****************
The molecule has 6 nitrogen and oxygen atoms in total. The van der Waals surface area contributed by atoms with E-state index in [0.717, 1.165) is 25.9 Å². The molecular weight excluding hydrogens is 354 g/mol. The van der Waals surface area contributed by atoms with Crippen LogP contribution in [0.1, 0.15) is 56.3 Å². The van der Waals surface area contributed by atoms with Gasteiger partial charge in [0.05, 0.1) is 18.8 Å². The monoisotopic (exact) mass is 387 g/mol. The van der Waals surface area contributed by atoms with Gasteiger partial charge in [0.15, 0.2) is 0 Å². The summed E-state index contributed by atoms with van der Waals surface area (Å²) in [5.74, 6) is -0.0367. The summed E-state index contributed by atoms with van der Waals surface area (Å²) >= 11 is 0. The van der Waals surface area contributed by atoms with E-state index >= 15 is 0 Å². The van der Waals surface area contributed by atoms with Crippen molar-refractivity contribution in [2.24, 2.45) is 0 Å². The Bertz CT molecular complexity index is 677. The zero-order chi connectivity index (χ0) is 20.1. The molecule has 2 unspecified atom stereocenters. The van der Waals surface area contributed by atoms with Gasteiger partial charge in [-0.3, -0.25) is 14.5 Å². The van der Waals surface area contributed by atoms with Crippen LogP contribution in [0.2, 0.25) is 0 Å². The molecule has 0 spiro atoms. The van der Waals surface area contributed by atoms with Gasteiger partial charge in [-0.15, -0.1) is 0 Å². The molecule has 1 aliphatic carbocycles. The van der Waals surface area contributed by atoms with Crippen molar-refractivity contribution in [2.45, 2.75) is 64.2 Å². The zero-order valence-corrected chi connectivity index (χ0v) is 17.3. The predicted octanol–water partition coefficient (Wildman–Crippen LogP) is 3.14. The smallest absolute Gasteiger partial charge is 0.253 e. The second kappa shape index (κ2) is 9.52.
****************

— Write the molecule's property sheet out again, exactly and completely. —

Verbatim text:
The molecule has 6 nitrogen and oxygen atoms in total. The van der Waals surface area contributed by atoms with E-state index in [0.717, 1.165) is 25.9 Å². The molecular weight excluding hydrogens is 354 g/mol. The van der Waals surface area contributed by atoms with Crippen LogP contribution in [0.1, 0.15) is 56.3 Å². The van der Waals surface area contributed by atoms with Gasteiger partial charge in [0.05, 0.1) is 18.8 Å². The monoisotopic (exact) mass is 387 g/mol. The van der Waals surface area contributed by atoms with Gasteiger partial charge in [0.15, 0.2) is 0 Å². The summed E-state index contributed by atoms with van der Waals surface area (Å²) in [5.74, 6) is -0.0367. The summed E-state index contributed by atoms with van der Waals surface area (Å²) >= 11 is 0. The van der Waals surface area contributed by atoms with E-state index >= 15 is 0 Å². The van der Waals surface area contributed by atoms with Crippen molar-refractivity contribution in [2.24, 2.45) is 0 Å². The Bertz CT molecular complexity index is 677. The zero-order chi connectivity index (χ0) is 20.1. The molecule has 2 unspecified atom stereocenters. The van der Waals surface area contributed by atoms with Gasteiger partial charge in [-0.3, -0.25) is 14.5 Å². The van der Waals surface area contributed by atoms with Crippen LogP contribution in [0.2, 0.25) is 0 Å². The molecule has 0 spiro atoms. The van der Waals surface area contributed by atoms with Gasteiger partial charge in [-0.15, -0.1) is 0 Å². The molecule has 1 aliphatic carbocycles. The van der Waals surface area contributed by atoms with Crippen molar-refractivity contribution in [2.45, 2.75) is 64.2 Å². The zero-order valence-corrected chi connectivity index (χ0v) is 17.3. The predicted octanol–water partition coefficient (Wildman–Crippen LogP) is 3.14. The smallest absolute Gasteiger partial charge is 0.253 e. The second kappa shape index (κ2) is 9.52.